She's been very guarded, but I think she's had to be. Um, there's been no leaks about their relationship. Even that time in 2007 when they actually broke up, Kate didn't say a word to anyone. And to Prince William, considering what happened with his parents and how that relationship played out, I think that's very important, I think that's why Kate has remained silent for so long. So it was lovely hearing from her, and it was great to see their relationship and see how they interacted. It's obviously nerve-racking 'cause I don't know what I', sort of... I don't know the ropes, really. William is obviously used to it. But, um, now I'm willing to learn quickly and work hard. She'll do really well. Yeah. Will do very well. MAN: Children - do you want lots of children? Is... You know, see what comes? What's your...? I think we'll take it one step at a time. We'll get over the marriage thing first and then maybe look at the kids, but obviously we want a family. So, um, we'll have to start thinking about that. Ally, you covered the courtship, you spent a lot of time in England. How are the Brits feeling about Prince William and Kate Middleton? I think they're excited. They've been waiting for years for this to happen. And everyone loves Prince William over there,

and they've got a great affection for Kate too, you know. Kate's the commoner who's marrying into the royal family, have been waiting so long so I think that the British people for this marriage to take place and it is going to be an enormous affair. A royal wedding comes with plenty of cachet, especially if you're a wedding dress designer. Can you imagine what it would do to the career of someone who was chosen

to actually design the dress for Kate Middleton? It would be such a fantastic moment, a career highlight, surely, but then you've got to be careful. If you get it right, you're made for life, but if you get it wrong, you're ruined. You've spent a couple of days with royal correspondent James Whitaker. (LAUGHS) He was interesting. Was he putting it on or was he giving us a real insight into life in the royal family? I don't think there was anything put on with James Whitaker when I caught up with him, and he was an extraordinary man. I couldn't believe the things that were coming out of his mouth. Her grandfather was a coalmine worker. Her mother was an air hostess. Fine people, the hosties, but you know, they are known as 'trolley dollies'. But at the end of the day, he loves the royal family. He loves Prince William and Prince Harry, and he adored Diana. He saw the things that happened to Diana in the royal family and I think he's just very cautious and doesn't want to see that happen to anyone else. Do you think he was being protective, almost? I think he was being protective. He doesn't dislike Kate. He finds Kate a little bit boring, you know, and he kept liking to refer to the 'Waity Katy' reference that everyone in Britain gave her. I don't think he dislikes Kate at all, but I do think he worries for her and how she will survive in the royal family. Is Kate the sort of woman that you would want your son to marry? Look, I...I think so. I think... You know what? I'm not sure we've seen or heard enough of Kate yet to make up our minds because she's been so quiet. I think we'll see a different side to Kate over the next coming months. Allison, it's all ahead of us and we're all going to observe and comment and digest, aren't we? No-one does weddings like the Poms, you know, and the grandeur of the event, it's just going to be extraordinary. London will come to a standstill, and the fact that it's at Westminster Abbey, which is such a beautiful place and has very strong memories for Prince William, it's gonna make it a very touching ceremony and such an extraordinary event. Allison Langdon on the royal engagement and what we can expect for the wedding on the 29th of April. Well, each year is studded with sometimes spectacular, sometimes frightening displays of the natural forces that surround us. It's a reminder that when it comes to the weather, the world has a mind of its own. MAN: Have a look at this! Debris just going so high in the sky. I'm heartbroken.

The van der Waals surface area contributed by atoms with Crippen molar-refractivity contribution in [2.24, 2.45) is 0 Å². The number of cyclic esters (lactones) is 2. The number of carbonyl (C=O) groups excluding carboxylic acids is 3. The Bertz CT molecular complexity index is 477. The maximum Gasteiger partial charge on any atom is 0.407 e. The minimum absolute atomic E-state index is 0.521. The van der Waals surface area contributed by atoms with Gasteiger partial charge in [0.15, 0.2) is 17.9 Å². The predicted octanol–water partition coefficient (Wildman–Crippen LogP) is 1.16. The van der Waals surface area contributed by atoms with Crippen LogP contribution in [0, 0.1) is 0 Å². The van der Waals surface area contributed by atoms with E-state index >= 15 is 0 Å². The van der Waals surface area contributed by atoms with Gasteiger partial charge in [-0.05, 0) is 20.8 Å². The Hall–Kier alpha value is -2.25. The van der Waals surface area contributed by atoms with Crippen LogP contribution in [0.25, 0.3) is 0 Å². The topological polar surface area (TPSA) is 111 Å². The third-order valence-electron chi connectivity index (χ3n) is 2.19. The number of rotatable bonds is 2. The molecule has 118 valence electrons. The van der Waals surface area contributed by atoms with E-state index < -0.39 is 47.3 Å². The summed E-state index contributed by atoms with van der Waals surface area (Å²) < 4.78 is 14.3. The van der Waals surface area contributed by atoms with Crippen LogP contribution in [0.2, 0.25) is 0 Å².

(SOFT PIANO MUSIC PLAYS) (DANCE MUSIC) (MUSIC STOPS) Feel the refreshment of Lipton Ice Tea. Positive drinking.

(UPBEAT MUSIC) (PEOPLE WHISTLE MELODY) SONG: # The beaches can save your soul # The sun is in your control # Come on, baby # Come on, baby # Don't you know # Don't you know # I'll give you what you need... # (PEOPLE WHISTLE)